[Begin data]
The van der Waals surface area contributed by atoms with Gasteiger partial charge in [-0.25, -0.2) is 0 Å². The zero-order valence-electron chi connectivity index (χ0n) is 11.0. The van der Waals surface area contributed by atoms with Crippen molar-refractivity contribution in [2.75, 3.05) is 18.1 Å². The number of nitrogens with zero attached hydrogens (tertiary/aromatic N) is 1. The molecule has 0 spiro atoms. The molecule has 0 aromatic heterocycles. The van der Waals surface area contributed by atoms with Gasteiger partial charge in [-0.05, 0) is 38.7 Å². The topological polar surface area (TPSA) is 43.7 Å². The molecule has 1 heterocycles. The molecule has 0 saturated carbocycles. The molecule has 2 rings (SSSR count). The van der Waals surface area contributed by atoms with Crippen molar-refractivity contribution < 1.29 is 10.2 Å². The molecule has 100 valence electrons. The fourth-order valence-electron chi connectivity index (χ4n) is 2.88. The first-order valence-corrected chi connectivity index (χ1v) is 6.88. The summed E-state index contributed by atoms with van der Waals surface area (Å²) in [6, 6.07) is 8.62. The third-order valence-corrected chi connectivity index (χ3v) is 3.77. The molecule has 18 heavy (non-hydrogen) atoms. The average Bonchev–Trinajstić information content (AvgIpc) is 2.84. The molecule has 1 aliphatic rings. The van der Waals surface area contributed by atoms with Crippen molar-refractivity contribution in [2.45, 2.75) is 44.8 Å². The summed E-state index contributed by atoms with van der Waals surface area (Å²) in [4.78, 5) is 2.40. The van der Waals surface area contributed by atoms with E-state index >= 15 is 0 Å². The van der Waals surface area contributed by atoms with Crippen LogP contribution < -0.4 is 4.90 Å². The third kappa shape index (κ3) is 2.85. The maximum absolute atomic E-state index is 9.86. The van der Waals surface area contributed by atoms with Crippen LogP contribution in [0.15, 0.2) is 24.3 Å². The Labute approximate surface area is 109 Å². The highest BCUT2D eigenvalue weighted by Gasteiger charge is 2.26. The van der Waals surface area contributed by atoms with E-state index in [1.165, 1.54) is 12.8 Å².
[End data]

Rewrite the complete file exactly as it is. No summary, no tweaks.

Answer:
The van der Waals surface area contributed by atoms with Gasteiger partial charge in [-0.25, -0.2) is 0 Å². The zero-order valence-electron chi connectivity index (χ0n) is 11.0. The van der Waals surface area contributed by atoms with Crippen molar-refractivity contribution in [2.75, 3.05) is 18.1 Å². The number of nitrogens with zero attached hydrogens (tertiary/aromatic N) is 1. The molecule has 0 spiro atoms. The molecule has 0 aromatic heterocycles. The van der Waals surface area contributed by atoms with Gasteiger partial charge in [-0.05, 0) is 38.7 Å². The topological polar surface area (TPSA) is 43.7 Å². The molecule has 1 heterocycles. The molecule has 0 saturated carbocycles. The molecule has 2 rings (SSSR count). The van der Waals surface area contributed by atoms with Crippen molar-refractivity contribution < 1.29 is 10.2 Å². The molecule has 100 valence electrons. The fourth-order valence-electron chi connectivity index (χ4n) is 2.88. The first-order valence-corrected chi connectivity index (χ1v) is 6.88. The summed E-state index contributed by atoms with van der Waals surface area (Å²) in [6, 6.07) is 8.62. The third-order valence-corrected chi connectivity index (χ3v) is 3.77. The molecule has 18 heavy (non-hydrogen) atoms. The average Bonchev–Trinajstić information content (AvgIpc) is 2.84. The molecule has 1 aliphatic rings. The van der Waals surface area contributed by atoms with Crippen molar-refractivity contribution in [2.45, 2.75) is 44.8 Å². The summed E-state index contributed by atoms with van der Waals surface area (Å²) in [4.78, 5) is 2.40. The van der Waals surface area contributed by atoms with E-state index >= 15 is 0 Å². The van der Waals surface area contributed by atoms with Crippen LogP contribution < -0.4 is 4.90 Å². The third kappa shape index (κ3) is 2.85. The maximum absolute atomic E-state index is 9.86. The van der Waals surface area contributed by atoms with Crippen LogP contribution in [0.15, 0.2) is 24.3 Å². The Labute approximate surface area is 109 Å². The highest BCUT2D eigenvalue weighted by Gasteiger charge is 2.26. The van der Waals surface area contributed by atoms with E-state index in [1.165, 1.54) is 12.8 Å².